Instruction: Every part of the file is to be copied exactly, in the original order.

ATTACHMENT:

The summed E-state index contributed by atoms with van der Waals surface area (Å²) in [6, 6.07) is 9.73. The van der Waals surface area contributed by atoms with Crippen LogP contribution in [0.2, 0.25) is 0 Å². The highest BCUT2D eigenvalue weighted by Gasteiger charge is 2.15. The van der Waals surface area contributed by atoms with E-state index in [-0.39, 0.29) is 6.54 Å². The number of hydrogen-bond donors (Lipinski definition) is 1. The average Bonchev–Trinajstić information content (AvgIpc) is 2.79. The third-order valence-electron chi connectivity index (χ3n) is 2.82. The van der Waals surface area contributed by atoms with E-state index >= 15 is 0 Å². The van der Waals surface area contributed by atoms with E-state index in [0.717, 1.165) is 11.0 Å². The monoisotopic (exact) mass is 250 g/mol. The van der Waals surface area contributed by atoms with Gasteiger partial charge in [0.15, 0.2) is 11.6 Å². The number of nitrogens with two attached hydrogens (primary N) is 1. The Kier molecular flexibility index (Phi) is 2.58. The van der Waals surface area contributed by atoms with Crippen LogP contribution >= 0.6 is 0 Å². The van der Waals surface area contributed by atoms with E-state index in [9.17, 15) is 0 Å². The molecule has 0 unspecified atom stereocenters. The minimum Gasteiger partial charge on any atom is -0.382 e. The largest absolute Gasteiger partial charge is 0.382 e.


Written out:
The summed E-state index contributed by atoms with van der Waals surface area (Å²) in [6, 6.07) is 9.73. The van der Waals surface area contributed by atoms with Crippen LogP contribution in [0.2, 0.25) is 0 Å². The highest BCUT2D eigenvalue weighted by Gasteiger charge is 2.15. The van der Waals surface area contributed by atoms with E-state index in [-0.39, 0.29) is 6.54 Å². The number of hydrogen-bond donors (Lipinski definition) is 1. The average Bonchev–Trinajstić information content (AvgIpc) is 2.79. The third-order valence-electron chi connectivity index (χ3n) is 2.82. The van der Waals surface area contributed by atoms with E-state index >= 15 is 0 Å². The van der Waals surface area contributed by atoms with E-state index in [0.717, 1.165) is 11.0 Å². The monoisotopic (exact) mass is 250 g/mol. The van der Waals surface area contributed by atoms with Gasteiger partial charge in [0.15, 0.2) is 11.6 Å². The number of nitrogens with two attached hydrogens (primary N) is 1. The Kier molecular flexibility index (Phi) is 2.58. The van der Waals surface area contributed by atoms with Crippen LogP contribution >= 0.6 is 0 Å². The van der Waals surface area contributed by atoms with E-state index in [9.17, 15) is 0 Å². The molecule has 0 unspecified atom stereocenters. The minimum Gasteiger partial charge on any atom is -0.382 e. The largest absolute Gasteiger partial charge is 0.382 e.